poli sci3 - Federalism: Forging a Nation Chapter 3 2007...

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Unformatted text preview: Federalism: Forging a Nation Chapter 3 2007 Susan Roomberg, SKR Associates 1 Federalism: National and State Sovereignty The argument for federalism Governmental sovereignty divided into two levels: national and state Protects liberty Moderates government power by sharing Strengthens the union 2007 Susan Roomberg, SKR Associates 2 Divided Authority Central government handles common problems shared by the states States have the power to address more local issues Some powers used by both 2007 Susan Roomberg, SKR Associates 3 Federalism as a Governing System 2007 Susan Roomberg, SKR Associates 4 Three Systems of Government Unitary central government is sovereign; local governments only have powers granted to them by the central government Confederal state governments are sovereign; central government only has powers given it by the states Federal power is divided between the central government and its states (shared sovereignty); relationship defined by a written constitution 2007 Susan Roomberg, SKR Associates 5 Three Systems of Government 2007 Susan Roomberg, SKR Associates 6 The Powers of the Nation The U.S. Constitution lays out the authority of the national government and of the states. Enumerated Powers Implied Powers Concurrent Powers Powers Reserved to the States 2007 Susan Roomberg, SKR Associates 7 Expressed or Enumerated Powers Basically revolve around regulating the economy, interstate trade, establishing currency, and providing for national defense Woman posed with stack of packages of $1 silver certificates at the Bureau of Engraving and Printing, Washington, D.C. [between ca. 1950 and ca. 1969] Prints and Photographs Division (Library of Congress) 8 2007 Susan Roomberg, SKR Associates Supremacy Clause The Constitution, federal laws, and federal regulations are superior to all conflicting state and local laws. States cannot use their reserved or concurrent powers to thwart national policies. 2007 Susan Roomberg, SKR Associates 9 Related Links Debate: Federal government should d Make it Local: Death Penalty Images: Bonus Army Shacks Images: Unemployment Line 1938 2007 Susan Roomberg, SKR Associates 10 Implied Powers The Framers wanted to ensure the government could adapt to change. So, they included the "Necessary and Proper Clause" (a.k.a. the "Elastic Clause") 2007 Susan Roomberg, SKR Associates 11 The Powers of the States Local issues like elections, police powers and intrastate commerce The 10th Amendment also grants states all powers that are not prohibited to the states or limited to the national government 12 2007 Susan Roomberg, SKR Associates Federalism in Historical Perspective Since the very beginning, there has been conflict regarding the balance between federal and states' rights. As a result, our concept of federalism has evolved. 2007 Susan Roomberg, SKR Associates 13 An Indestructible Union (1789-1865) At first, the issue was the survival of the Union. Much of the battle was fought in Supreme Court decisions. 2007 Susan Roomberg, SKR Associates 14 The Nationalist View McCulloch v. Maryland (1819) Based on implied powers, U.S. can establish a bank States can't tax that bank Gibbons v. Ogden (1824) U.S. has the right to regulate interstate commerce 2007 Susan Roomberg, SKR Associates 15 The States'-Rights View The Dred Scott Decision (1857) Slaves are property and have no judicial rights. As property, slaves can be taken anywhere and U.S. government can't make laws outlawing slavery Dred Scott 2007 Susan Roomberg, SKR Associates 16 An Indestructible Union (1789-1865) Another battle was an argument made by John C. Calhoun of South Carolina Proposed the "doctrine of nullification." John C. Calhoun 2007 Susan Roomberg, SKR Associates 17 Dual Federalism and Laissez-Faire Capitalism (1865-1937) Separation of national from state power is both possible and desirable. Again, much of the battle was decided in Supreme Court decisions. The questions: Who regulates big business? Who regulates how former slaves are treated? 2007 Susan Roomberg, SKR Associates 18 The Fourteenth Amendment and State Discretion The Fourteenth Amendment was supposed to give slaves citizenship rights and equality. Plessy v. Ferguson (1896) established the "separate but equal" doctrine that led to segregation of races. 2007 Susan Roomberg, SKR Associates 19 Blacks and whites drank from separate water fountains and coolers, as in this Oklahoma City streetcar station in 1939 CREDIT: Lee, Russell. "Negro Drinking at 'Colored' Water Cooler in Streetcar Terminal, Oklahoma City, Oklahoma.' 1939. America from the Great Depression to World War II: Photographs from the FSA and OWI, ca. 1935-1945, Library of Congress. 2007 Susan Roomberg, SKR Associates 20 Judicial Protection of Business Supreme Court restricted national power to regulate economy with narrow interpretations of the Commerce Clause "Commerce" defined as transportation only Corporations were declared "persons" Conflicting rulings meant neither state nor federal government could regulate labor practices Children working at a factory. Supreme Court rulings forbade Congress to regulate child labor. Library of Congress, Prints & Photographs Division 82. 21 2007 Susan Roomberg, SKR Associates National Authority Prevails The Great Depression changed the way the country viewed federalism. Initially, Supreme Court had ruled New Deal programs unconstitutional Justice Owen Roberts later switched sides, leading to 5-4 decisions supportive of Congress' ability to expand its view of the Commerce Clause. Industrial economy a national issue Justice Owen J. Roberts Source: The Collection of the Supreme Court of the United States (artist: Alfred Jonniaux) 22 2007 Susan Roomberg, SKR Associates Toward National Citizenship Changes in attitudes towards federalism matched changes in attitudes about civil rights. Equal civil rights across all states Expanded ideas regarding fair trials Differences remain in how states treat some issues or services. For example, the death penalty (link to map). 2007 Susan Roomberg, SKR Associates 23 Federalism Today Two trends: Expansion of national authority began in 1930s Devolution, or contraction of national authority in some areas, began more recently Chart from " THE ADMINISTRATION AGAIN PROPOSES TO SHIFT , " a report by the Center on Budget and Policy Priorities 2007 Susan Roomberg, SKR Associates 24 Interdependency and Intergovernmental Relations Cooperative Federalism: federal, state and local governments working together to solve problems Programs are jointly funded jointly administered jointly defined or determined 2007 Susan Roomberg, SKR Associates 25 Government Revenues and Intergovernmental Relations Federal grants help fund services provided by state and local governments Interdependency of American society Superior taxing capacity of national government Expands Washington's influence on policy decisions but also benefits state and local governments 2007 Susan Roomberg, SKR Associates 26 Federal, State and Local Shares of Government Tax Revenue 3 8% 62 % S t a t e & lo c a l F e de ra l Figure 3-2. The Federal government raises more tax revenues than all state and local governments combined. Source: U.S. Department of Commerce, 2006. 2007 Susan Roomberg, SKR Associates 27 Federal Grants to State and Local Governments 2007 Susan Roomberg, SKR Associates 28 Federal Grants-in-aid Categorical Grants federal grants to state or local governments for specific programs or projects Block Grants funds given to state and local governments for general functional areas, not specific purposes Matching Funds money that a state or local government must provide to "match" federal funds 2007 Susan Roomberg, SKR Associates 29 Federal Grants as a Percentage of State Revenue 2007 Susan Roomberg, SKR Associates 30 A New Federalism: Devolution Devolution passing down of authority for policies and programs from the federal government to state and/or local governments Partially due to budgetary pressures and public opinion 31 2007 Susan Roomberg, SKR Associates The Republican Revolution Republican takeover of Congress in 1995 led to devolution and some reduction in unfunded mandates to state and local government. Welfare Reform Act of 1996 2007 Susan Roomberg, SKR Associates 32 In 1995, the Republican Party, under the leadership of House Speaker Newt Gingrich and Senate Majority Leader Robert Dole, gained a majority in both the House and the Senate for the first time in forty years. GOP lawmakers called for a "Republican revolution" and pushed for many changes. Political cartoon by Pat Oliphant, from the Library of Congress collections. 2007 Susan Roomberg, SKR Associates 33 Devolution, Judicial Style Since the 1930s, the Supreme Court has given Congress broad discretion relative to state and local governments Garcia v. San Antonio Authority (1985) More recent rulings have given some power back to the states United States v. Lopez (1995) Congress still has substantial commerce and spending powers 2007 Susan Roomberg, SKR Associates 34 The Public's Influence Public opinion has a strong effect on the ebb and flow of Federalism In Great Depression, states unable to respond adequately, so people turned to the federal government The "New Deal" Link to video about FDR After WWII, income and education levels rose and people began to expect more out of the government The "Great Society" Link to video about LBJ 2007 Susan Roomberg, SKR Associates 35 ...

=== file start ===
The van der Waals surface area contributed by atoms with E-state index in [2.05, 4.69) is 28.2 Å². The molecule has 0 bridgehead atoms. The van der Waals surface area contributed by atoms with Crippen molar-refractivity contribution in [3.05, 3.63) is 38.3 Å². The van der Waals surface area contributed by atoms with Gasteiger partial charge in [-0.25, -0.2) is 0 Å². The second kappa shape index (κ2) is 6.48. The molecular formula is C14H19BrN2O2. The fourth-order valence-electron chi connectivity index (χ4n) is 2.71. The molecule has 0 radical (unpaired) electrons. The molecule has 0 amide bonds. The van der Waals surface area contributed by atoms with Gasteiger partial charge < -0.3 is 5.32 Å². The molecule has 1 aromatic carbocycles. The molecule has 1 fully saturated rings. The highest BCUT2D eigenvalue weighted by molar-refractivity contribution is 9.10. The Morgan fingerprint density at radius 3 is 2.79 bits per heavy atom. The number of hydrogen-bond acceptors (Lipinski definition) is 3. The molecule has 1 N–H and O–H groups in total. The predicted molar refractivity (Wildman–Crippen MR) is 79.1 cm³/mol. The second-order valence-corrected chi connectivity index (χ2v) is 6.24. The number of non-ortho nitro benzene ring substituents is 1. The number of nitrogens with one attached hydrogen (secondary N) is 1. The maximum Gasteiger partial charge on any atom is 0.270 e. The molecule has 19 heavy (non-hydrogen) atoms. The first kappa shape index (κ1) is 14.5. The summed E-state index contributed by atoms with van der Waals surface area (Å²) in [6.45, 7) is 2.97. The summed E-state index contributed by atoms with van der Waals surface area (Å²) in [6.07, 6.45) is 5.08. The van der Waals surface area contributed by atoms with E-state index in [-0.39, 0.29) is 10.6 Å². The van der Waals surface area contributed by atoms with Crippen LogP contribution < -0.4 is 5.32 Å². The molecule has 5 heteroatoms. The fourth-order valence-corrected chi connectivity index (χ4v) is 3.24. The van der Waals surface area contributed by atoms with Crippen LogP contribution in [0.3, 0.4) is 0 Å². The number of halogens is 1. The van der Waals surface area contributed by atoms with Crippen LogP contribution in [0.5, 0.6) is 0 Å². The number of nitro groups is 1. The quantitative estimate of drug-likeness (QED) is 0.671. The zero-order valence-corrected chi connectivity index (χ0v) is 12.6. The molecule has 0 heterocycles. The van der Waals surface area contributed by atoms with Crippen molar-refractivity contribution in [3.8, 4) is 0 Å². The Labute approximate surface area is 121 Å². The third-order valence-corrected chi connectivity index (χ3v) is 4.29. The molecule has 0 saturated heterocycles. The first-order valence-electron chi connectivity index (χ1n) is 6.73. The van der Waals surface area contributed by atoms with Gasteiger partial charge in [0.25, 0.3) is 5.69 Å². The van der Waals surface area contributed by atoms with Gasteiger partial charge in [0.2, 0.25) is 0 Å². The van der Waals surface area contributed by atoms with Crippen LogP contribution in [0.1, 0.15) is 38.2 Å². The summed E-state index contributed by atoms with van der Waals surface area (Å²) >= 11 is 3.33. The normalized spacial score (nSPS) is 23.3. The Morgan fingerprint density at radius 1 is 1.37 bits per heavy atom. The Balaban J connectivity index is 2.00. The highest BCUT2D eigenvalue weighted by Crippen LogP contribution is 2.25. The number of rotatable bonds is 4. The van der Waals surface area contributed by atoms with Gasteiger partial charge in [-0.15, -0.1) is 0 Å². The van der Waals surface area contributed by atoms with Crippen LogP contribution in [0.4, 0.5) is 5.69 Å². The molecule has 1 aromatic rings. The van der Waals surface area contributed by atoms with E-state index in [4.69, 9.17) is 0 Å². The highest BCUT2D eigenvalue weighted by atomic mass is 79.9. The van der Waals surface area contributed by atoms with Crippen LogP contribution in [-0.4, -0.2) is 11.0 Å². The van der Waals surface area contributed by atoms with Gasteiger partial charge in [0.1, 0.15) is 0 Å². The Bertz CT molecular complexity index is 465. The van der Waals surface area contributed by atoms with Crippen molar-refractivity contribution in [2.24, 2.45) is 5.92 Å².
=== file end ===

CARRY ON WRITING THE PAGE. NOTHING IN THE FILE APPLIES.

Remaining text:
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This note was uploaded on 04/13/2008 for the course POL 1013.007 taught by Professor Calder during the Spring '08 term at Texas San Antonio.